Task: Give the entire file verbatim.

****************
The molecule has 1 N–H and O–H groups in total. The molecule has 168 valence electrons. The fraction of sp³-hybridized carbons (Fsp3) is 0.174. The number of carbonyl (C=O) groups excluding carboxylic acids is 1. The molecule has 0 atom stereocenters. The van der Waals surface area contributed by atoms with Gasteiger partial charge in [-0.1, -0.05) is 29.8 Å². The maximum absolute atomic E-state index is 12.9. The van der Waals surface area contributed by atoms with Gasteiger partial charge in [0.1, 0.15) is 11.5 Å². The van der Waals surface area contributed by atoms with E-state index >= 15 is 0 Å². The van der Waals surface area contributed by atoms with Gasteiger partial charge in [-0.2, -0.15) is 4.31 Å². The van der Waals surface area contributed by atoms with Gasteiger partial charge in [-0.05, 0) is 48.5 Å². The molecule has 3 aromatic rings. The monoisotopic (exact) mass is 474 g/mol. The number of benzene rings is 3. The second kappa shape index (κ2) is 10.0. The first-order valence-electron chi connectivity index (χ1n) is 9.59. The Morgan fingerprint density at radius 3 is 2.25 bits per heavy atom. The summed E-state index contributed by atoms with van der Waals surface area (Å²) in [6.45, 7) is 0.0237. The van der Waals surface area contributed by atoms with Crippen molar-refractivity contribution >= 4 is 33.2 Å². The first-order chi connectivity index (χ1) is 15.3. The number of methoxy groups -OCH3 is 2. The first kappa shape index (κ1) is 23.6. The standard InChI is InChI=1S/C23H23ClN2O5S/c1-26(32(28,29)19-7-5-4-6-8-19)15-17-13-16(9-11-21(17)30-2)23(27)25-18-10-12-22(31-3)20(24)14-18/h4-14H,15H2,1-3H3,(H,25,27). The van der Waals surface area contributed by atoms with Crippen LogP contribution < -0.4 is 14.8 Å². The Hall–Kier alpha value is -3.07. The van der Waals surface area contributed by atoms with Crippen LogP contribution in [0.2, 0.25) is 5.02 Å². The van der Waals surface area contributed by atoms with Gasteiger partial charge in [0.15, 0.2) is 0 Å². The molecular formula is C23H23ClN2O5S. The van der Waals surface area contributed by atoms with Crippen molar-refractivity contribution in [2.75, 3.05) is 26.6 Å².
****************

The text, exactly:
The molecule has 1 N–H and O–H groups in total. The molecule has 168 valence electrons. The fraction of sp³-hybridized carbons (Fsp3) is 0.174. The number of carbonyl (C=O) groups excluding carboxylic acids is 1. The molecule has 0 atom stereocenters. The van der Waals surface area contributed by atoms with Gasteiger partial charge in [-0.1, -0.05) is 29.8 Å². The maximum absolute atomic E-state index is 12.9. The van der Waals surface area contributed by atoms with Gasteiger partial charge in [0.1, 0.15) is 11.5 Å². The van der Waals surface area contributed by atoms with E-state index >= 15 is 0 Å². The van der Waals surface area contributed by atoms with Gasteiger partial charge in [-0.2, -0.15) is 4.31 Å². The van der Waals surface area contributed by atoms with Gasteiger partial charge in [-0.05, 0) is 48.5 Å². The molecule has 3 aromatic rings. The monoisotopic (exact) mass is 474 g/mol. The number of benzene rings is 3. The second kappa shape index (κ2) is 10.0. The first-order valence-electron chi connectivity index (χ1n) is 9.59. The Morgan fingerprint density at radius 3 is 2.25 bits per heavy atom. The summed E-state index contributed by atoms with van der Waals surface area (Å²) in [6.45, 7) is 0.0237. The van der Waals surface area contributed by atoms with Crippen molar-refractivity contribution >= 4 is 33.2 Å². The first-order chi connectivity index (χ1) is 15.3. The number of methoxy groups -OCH3 is 2. The first kappa shape index (κ1) is 23.6. The standard InChI is InChI=1S/C23H23ClN2O5S/c1-26(32(28,29)19-7-5-4-6-8-19)15-17-13-16(9-11-21(17)30-2)23(27)25-18-10-12-22(31-3)20(24)14-18/h4-14H,15H2,1-3H3,(H,25,27). The van der Waals surface area contributed by atoms with Crippen LogP contribution < -0.4 is 14.8 Å². The Hall–Kier alpha value is -3.07. The van der Waals surface area contributed by atoms with Crippen LogP contribution in [0.2, 0.25) is 5.02 Å². The van der Waals surface area contributed by atoms with Gasteiger partial charge in [0.15, 0.2) is 0 Å². The molecular formula is C23H23ClN2O5S. The van der Waals surface area contributed by atoms with Crippen molar-refractivity contribution in [2.75, 3.05) is 26.6 Å².